Conduct of Meeting: Agenda8th February 2020
Communicating in a meeting is an essential part of effective communication. Some meetings are not conducted in an efficient manner due to which they fail in accomplishing the sole objective of the meeting. It may be because:
- They do not involve participation of all, or
- They may be too long, or
- They may be unsystematic, or
- They may lack a clear agenda, or
- They may not begin on the planned time, or
- They may end without any conclusion.
As a result, such meetings lead to agitation and sheer wastage of time. In order to ensure effectiveness of a meeting, it must be planned, systematic and rational.
The process of running an effective meeting includes the following steps:
- Plan the meeting
Plan the meeting in advance. With the plan clear in mind, the objective of the meeting can be well accomplished. Planning includes-
- Outline the objective of the meeting.
- Decide the attendees/participants of the meeting.
- Plan an agenda for the meeting, i.e., the topics to be discussed, the sequence in which they will be discussed, in how much detail they will be discussed, the time given to each agenda topic, etc.
- Plan the starting time of the meeting, plan for the breaks, and also plan the approximate time by which the meeting should end.
- Announce/declare the meeting
After planning the meeting and before actually beginning the meeting, the participants should be delivered a message/memorandum to make them aware and ready for the topics to be discussed in the meeting. Give each participant responsibility for the agenda item. Issue the agenda.
- Conduct the meeting
Be punctual. Try and arrive before time for the meeting. The meeting should begin on time. State the objective of the meeting in the very beginning so that all are clear with the purpose of the meeting. Give a brief introduction of the members/participants so that all are familiar. Circulate notes and handouts. Involve all attendees during the discussion. Encourage new ideas from the participants. Respect their ideas. Ask for a feedback. Make sure that there are no distractions during the meeting (such as ringing cell phones, or participants fiddling with pen, or gossiping, etc.). Give a quick review of the issues discussed in the meeting. Make sure that all the issues are discussed within the time frame. If time does not permit discussion of all issues, ask the participants if they are comfortable in discussing those issues in next meeting. Fix and decide upon the time for the next meeting.
- Evaluate the meeting
Assess the meeting after it is conducted. Distribute an evaluation form to all participants which provides you a feedback on the effectiveness of the meeting. To get credible and honest feedback, do not give a space for name of the attendee on the form. Ask questions such as whether the objectives of the meetings were well met, did it involve participation of all, which part of the meeting did the attendee found most constructive and which part of meeting was not significant.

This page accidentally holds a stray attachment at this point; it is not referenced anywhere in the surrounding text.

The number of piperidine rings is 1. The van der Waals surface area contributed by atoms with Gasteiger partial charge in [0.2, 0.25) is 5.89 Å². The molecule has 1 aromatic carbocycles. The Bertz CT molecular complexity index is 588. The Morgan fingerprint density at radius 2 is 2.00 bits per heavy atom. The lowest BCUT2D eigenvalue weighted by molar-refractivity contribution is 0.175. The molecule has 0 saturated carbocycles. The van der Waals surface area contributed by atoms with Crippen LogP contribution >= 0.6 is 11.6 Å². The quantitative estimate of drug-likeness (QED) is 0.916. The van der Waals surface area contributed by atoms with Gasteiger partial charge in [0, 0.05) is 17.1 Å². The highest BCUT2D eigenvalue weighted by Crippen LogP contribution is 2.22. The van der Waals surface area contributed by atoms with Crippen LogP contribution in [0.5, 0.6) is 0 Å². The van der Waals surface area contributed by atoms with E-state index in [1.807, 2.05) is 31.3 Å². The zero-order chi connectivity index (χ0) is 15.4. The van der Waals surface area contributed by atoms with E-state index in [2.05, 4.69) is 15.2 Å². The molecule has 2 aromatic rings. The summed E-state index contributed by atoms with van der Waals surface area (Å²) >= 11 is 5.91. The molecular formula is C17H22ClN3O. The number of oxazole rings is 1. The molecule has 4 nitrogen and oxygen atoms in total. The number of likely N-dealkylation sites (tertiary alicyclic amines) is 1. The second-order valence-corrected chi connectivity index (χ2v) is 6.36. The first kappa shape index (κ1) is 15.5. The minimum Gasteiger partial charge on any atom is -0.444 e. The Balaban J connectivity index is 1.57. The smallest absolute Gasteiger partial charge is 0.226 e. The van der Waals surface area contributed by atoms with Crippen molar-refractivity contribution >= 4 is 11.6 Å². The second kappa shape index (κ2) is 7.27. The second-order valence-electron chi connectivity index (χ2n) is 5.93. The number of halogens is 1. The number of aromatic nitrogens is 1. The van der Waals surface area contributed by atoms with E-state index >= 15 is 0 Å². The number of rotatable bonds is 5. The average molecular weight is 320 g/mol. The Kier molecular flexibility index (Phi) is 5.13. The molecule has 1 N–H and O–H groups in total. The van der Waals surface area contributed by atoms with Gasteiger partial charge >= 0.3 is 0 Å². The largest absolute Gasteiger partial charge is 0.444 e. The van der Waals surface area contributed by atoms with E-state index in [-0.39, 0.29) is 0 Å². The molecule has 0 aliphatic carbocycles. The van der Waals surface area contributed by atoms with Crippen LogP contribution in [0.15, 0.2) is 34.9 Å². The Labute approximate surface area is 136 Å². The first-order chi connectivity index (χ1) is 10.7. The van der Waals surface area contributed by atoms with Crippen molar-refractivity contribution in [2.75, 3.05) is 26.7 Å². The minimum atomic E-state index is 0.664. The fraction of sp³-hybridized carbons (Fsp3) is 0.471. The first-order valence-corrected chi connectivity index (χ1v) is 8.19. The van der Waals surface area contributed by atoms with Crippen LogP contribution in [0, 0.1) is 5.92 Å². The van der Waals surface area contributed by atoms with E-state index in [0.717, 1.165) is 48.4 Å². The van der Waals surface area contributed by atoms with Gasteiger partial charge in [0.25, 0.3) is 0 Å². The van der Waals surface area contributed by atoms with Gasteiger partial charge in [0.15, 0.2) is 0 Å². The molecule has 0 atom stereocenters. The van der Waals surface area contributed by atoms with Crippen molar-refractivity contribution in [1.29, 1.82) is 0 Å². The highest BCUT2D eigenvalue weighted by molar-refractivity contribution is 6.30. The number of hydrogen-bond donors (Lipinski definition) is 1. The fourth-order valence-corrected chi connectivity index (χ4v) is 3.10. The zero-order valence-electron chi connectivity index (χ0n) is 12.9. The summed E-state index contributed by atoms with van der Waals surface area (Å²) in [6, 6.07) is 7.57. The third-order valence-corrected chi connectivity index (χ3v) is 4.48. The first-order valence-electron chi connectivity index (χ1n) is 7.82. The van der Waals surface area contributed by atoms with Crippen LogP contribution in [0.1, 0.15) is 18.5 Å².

An agenda is a list of meeting activities in the order in which they are to be taken up, beginning with the call to order and ending with adjournment. It usually includes one or more specific items of business to be acted upon. It may, but is not required to, include specific times for one or more activities. An agenda may also be called a docket, schedule, or calendar. It may also contain a listing of an order of business.
The items of agenda should cover all that is necessary to be considered at that time. Meetings take time and effort to arrange; hence the agenda has to be well thought out.
The items may be devised from:
(a) Previous minutes
(b) Suggestions received
(c) Actions and events since last meeting
(d) Correspondence of the organisation
The agenda contains routine items as well as special ones.
Here are some guidelines for listing the items:
- Apologies from absent members (need not be written previously)
- Condolences if any (may or may not be written previously)
- Reading and approval of minutes of the last meet
- Matters arising out of previous meet’s minutes (this need not always be mentioned)
- Urgent and non-controversial items
- Matters requiring closer discussion and debates
- Any new, on-the-spot items with the approval of the chairman
- Date of the next meet
The last item in a meeting is a vote of thanks to the chairman but this need to be mentioned. The items are mentioned briefly or elaborately according to the practice or need.
The style used is as follows:
(i) Appointment of auditors
(ii) Induction of new members
(iii) Reading of minutes
(iv) Felicitating so-and-so on the award of Padmashri to him/her
(i) To read and approve the minutes of the previous meet
(ii) To consider the advertisement draft
(iii) To organize a blood donation camp
(iv) To appoint sub-committees for sports competition and music competition
The agenda should be manageable within the time at disposal. Some clubs have a time limit for the duration of a meeting (e.g. 90 minutes), which automatically dictates the scope of discussion.